Cosmetic Dentistry

What is Cosmetic Dentistry? It is the art of creating a new smile, whitening existing teeth, or replacing silver mercury fillings with white, natural looking restorations. In general, cosmetic dentistry refers to the area of dentistry where smile enhancement is produced using various dental material available today.

What are some examples of cosmetic dental materials?

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1. Porcelain Veneers

They come with different names such as LUMINEERS, but essentially all are ultra thin (like contact lenses) porcelain veneers that are glued(bonded) to the outside of the tooth. Since they are custom made, they can be made in various shades depending on each person’s desire. Most times some modification of the natural tooth will be needed but in some instances no tooth modification is required.

Porcelain veneers are the most beautiful restorations available today. They are used to make teeth whiter, to close spaces, to correct rotated or crooked teeth, to make short teeth appear longer, to reshape existing teeth, or to perfectly align all teeth on the upper or lower jaws.

2. All Ceramic Crowns (Caps)

Most caps made have some type of metal backing for increased strength against potential fracture. Sometimes, the metal backing shines through and one can notice a black line along the gums which leads to an unpleasant sight. The all ceramic caps, as the name implies, have no metal backing. By eliminating the metal, there are two great benefits. The first is that the cap will look much more natural and blend better with the adjacent teeth. The second is that by eliminating the metal, any potential allergic reactions are also eliminated.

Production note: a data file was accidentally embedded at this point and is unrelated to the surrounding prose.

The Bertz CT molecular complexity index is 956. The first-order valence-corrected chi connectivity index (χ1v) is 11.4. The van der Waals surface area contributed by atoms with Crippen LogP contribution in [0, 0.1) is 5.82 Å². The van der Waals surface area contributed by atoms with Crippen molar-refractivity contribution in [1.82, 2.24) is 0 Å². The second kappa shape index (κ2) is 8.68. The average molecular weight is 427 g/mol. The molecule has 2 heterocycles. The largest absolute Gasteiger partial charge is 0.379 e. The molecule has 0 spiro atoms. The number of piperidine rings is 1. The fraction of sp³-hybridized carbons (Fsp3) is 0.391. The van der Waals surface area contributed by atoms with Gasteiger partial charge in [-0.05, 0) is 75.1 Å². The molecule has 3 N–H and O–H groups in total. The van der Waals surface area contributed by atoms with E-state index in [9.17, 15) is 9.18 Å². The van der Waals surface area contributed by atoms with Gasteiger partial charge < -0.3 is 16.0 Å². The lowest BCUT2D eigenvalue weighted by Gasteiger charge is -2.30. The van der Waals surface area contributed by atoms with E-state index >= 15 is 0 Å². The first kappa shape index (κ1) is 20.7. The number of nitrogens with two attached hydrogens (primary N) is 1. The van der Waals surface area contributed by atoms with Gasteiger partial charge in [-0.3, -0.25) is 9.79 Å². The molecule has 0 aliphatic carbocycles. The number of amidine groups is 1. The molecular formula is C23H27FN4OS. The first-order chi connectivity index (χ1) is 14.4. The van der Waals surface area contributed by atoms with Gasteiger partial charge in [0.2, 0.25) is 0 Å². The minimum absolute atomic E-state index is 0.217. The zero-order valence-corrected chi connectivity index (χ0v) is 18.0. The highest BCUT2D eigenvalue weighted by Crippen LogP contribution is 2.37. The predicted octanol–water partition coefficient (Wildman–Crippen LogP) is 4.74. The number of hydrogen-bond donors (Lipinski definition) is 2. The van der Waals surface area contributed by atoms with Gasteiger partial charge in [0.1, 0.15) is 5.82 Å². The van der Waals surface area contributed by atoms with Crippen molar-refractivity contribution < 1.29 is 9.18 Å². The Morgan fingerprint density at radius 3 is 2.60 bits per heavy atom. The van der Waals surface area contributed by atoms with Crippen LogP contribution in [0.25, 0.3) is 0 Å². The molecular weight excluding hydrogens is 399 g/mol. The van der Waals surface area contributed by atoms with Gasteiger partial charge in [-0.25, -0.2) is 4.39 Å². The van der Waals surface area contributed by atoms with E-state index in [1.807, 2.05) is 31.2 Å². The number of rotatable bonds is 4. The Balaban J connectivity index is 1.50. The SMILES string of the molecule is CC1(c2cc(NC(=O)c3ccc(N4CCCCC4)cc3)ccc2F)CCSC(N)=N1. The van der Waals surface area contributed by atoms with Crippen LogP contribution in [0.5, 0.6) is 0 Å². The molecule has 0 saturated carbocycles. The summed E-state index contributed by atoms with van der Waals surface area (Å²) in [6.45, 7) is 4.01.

The all ceramic crowns (caps) are the second nicest restoration after porcelain veneers. They require much more tooth modification then the porcelain veneers and in general can be used for the same dental correction as the veneers above as well as for fixed bridges in the front of the mouth.

3. Composite Materials

These are the materials used to replace silver mercury fillings, to replace broken or chipped teeth, to be placed as the first restoration (filling) in new cavities, and to veneer front teeth in the office (as an alternative to the laboratory made porcelain veneers above). These are tooth colored materials that are bonded to the existing tooth. In time they have a tendency to wear out and change color therefore requiring more frequent replacement. The composite dental material is the most widely used dental material today and there are constant improvements which make these materials better and better as the time passes.

4. Bleaching Materials

The most used cosmetic procedure today, bleaching of the existing teeth is the most cost effective way to whiten teeth. There are many types of over the counter or dentist supervised bleaching materials on the market. The difference is in the concentration of the chemical used to bleach the natural teeth. In general, a thorough examination of the teeth and gums are needed before a bleaching procedure is started. Bleaching works best for people that have no restorations or caps (virgin teeth). For people that have restorations or caps, once the bleaching procedure is done, the old caps or restorations may need replacement to be able to match the color to the bleached teeth.

In office bleaching is done with a light such as ZOOM or other high intensity light followed by custom tray at home bleaching for at least two weeks to achieve a long lasting effect. In most instances, simply tray bleaching at home will do the job of whitening at a reduced cost for the patient if the instructions are followed.

Bleaching will last for a long time with only a few touch ups needed a few times a year. In general, beside some transient sensitivity, no long term adverse effect of bleaching has been noted.